Newspaper article The Florida Times Union

Bush Plan for Schools Unveiled

Newspaper article The Florida Times Union

Bush Plan for Schools Unveiled

Article excerpt

TALLAHASSEE -- Tackling what he calls his top priority, Gov. Jeb Bush yesterday released a wide-ranging education plan that would use tax dollars to send children to private schools and could help Duval County better train its teachers.

The plan, which focuses on holding schools and teachers more accountable for student performance, also calls for spending an additional $643 million next year on Florida's schools. The boost is actually a smaller increase than schools received for the past two years.

Bush said the plan would particularly try to help children who lag behind other students. He called it the most "sweeping and comprehensive" education plan ever offered in the state.

"We believe that all children can learn and that no child should be left behind in our education system," Bush said during a news conference.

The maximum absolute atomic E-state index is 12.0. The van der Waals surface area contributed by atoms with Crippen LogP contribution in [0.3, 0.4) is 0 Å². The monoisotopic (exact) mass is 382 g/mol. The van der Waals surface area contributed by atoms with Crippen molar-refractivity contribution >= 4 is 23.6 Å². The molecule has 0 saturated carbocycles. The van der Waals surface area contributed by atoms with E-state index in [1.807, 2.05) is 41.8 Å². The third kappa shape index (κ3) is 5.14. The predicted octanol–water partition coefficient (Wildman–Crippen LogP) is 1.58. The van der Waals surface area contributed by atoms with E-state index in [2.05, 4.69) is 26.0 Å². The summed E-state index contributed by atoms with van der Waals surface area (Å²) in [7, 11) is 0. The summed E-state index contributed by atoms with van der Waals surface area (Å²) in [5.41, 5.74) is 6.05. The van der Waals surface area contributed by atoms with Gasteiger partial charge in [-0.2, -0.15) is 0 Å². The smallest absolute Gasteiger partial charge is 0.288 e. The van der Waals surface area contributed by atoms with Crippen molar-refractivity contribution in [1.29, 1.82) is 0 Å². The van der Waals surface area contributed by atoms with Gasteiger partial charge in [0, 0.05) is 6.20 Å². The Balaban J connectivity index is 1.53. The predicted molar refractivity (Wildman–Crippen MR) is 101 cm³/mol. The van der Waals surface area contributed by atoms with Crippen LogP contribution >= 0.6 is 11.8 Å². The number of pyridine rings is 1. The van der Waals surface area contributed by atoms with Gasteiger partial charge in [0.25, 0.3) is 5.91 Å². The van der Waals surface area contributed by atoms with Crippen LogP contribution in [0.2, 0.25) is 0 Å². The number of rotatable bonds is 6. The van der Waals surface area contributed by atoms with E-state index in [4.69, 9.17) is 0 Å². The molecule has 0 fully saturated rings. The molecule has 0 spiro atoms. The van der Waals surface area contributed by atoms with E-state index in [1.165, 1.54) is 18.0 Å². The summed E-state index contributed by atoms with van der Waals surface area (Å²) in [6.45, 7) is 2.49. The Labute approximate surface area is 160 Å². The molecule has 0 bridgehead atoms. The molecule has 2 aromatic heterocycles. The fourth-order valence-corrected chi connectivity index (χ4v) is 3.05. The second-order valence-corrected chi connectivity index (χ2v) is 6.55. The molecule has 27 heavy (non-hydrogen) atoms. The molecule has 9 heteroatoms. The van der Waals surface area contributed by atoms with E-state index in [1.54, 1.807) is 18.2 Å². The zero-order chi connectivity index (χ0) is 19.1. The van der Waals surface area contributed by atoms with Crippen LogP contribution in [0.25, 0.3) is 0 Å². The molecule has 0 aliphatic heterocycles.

The plan also could boost an effort by Jacksonville business and education leaders to build a $7 million teacher-training institute in Duval County. The effort, which would be funded through tax dollars and private contributions, kicked off this month when investor Frederick Schultz pledged $1 million.

Sen. Jim Horne, R-Orange Park, who is helping spearhead the effort, said Bush wants to spend $10 million on creating three institutes in the state. Bush has not singled out Duval County for one of the sites, but Horne said Jacksonville is ahead of the rest of the state on the idea.

Bush's education plan, which will go before the Legislature this spring, comes after a fall election campaign that focused heavily on improving Florida's schools. The plan calls, among other things, for grading the performances of schools, giving $15 million to schools that do well or show progress and spending an additional $20 million next year on improving school safety.

Donna Arduin, Bush's budget director, said the governor will release a budget next week that will show how the state would pay for the proposals. Under the plan, public schools would receive about $11.9 billion in 1999-2000, an increase of $643 million over this year.

That total does not include the amount of money that would go toward building schools. …

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